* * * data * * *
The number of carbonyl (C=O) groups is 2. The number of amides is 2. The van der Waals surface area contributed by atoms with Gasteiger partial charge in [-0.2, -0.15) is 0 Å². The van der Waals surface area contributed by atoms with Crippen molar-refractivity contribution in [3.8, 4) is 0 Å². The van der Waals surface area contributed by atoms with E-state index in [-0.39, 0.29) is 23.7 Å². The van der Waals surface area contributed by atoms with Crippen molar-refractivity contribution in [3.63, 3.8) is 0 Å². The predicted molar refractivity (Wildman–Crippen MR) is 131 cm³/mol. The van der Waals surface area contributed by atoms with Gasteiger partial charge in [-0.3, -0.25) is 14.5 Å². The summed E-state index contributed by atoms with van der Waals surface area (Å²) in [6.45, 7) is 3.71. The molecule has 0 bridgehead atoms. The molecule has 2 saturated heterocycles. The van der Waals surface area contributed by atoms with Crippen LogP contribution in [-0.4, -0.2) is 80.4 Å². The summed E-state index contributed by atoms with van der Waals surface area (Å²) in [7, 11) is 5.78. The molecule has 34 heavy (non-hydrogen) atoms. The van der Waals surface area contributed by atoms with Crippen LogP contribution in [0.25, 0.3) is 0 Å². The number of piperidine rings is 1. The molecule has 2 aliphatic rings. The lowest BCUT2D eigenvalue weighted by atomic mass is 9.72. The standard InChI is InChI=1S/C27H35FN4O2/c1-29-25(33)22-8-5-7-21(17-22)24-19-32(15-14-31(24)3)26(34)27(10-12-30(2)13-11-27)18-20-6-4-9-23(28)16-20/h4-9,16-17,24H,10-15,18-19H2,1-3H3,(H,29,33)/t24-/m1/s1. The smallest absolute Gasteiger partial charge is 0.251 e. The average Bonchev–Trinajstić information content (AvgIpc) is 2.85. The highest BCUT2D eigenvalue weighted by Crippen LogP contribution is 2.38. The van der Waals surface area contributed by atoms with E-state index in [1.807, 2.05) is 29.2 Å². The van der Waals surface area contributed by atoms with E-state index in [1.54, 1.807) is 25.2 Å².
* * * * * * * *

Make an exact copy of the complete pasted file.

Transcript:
The number of carbonyl (C=O) groups is 2. The number of amides is 2. The van der Waals surface area contributed by atoms with Gasteiger partial charge in [-0.2, -0.15) is 0 Å². The van der Waals surface area contributed by atoms with Crippen molar-refractivity contribution in [3.8, 4) is 0 Å². The van der Waals surface area contributed by atoms with E-state index in [-0.39, 0.29) is 23.7 Å². The van der Waals surface area contributed by atoms with Crippen molar-refractivity contribution in [3.63, 3.8) is 0 Å². The predicted molar refractivity (Wildman–Crippen MR) is 131 cm³/mol. The van der Waals surface area contributed by atoms with Gasteiger partial charge in [-0.3, -0.25) is 14.5 Å². The summed E-state index contributed by atoms with van der Waals surface area (Å²) in [6.45, 7) is 3.71. The molecule has 0 bridgehead atoms. The molecule has 2 saturated heterocycles. The van der Waals surface area contributed by atoms with Crippen LogP contribution in [-0.4, -0.2) is 80.4 Å². The summed E-state index contributed by atoms with van der Waals surface area (Å²) in [7, 11) is 5.78. The molecule has 34 heavy (non-hydrogen) atoms. The van der Waals surface area contributed by atoms with Crippen LogP contribution in [0.25, 0.3) is 0 Å². The number of piperidine rings is 1. The molecule has 2 aliphatic rings. The lowest BCUT2D eigenvalue weighted by atomic mass is 9.72. The standard InChI is InChI=1S/C27H35FN4O2/c1-29-25(33)22-8-5-7-21(17-22)24-19-32(15-14-31(24)3)26(34)27(10-12-30(2)13-11-27)18-20-6-4-9-23(28)16-20/h4-9,16-17,24H,10-15,18-19H2,1-3H3,(H,29,33)/t24-/m1/s1. The smallest absolute Gasteiger partial charge is 0.251 e. The average Bonchev–Trinajstić information content (AvgIpc) is 2.85. The highest BCUT2D eigenvalue weighted by Crippen LogP contribution is 2.38. The van der Waals surface area contributed by atoms with E-state index in [1.807, 2.05) is 29.2 Å². The van der Waals surface area contributed by atoms with E-state index in [1.54, 1.807) is 25.2 Å².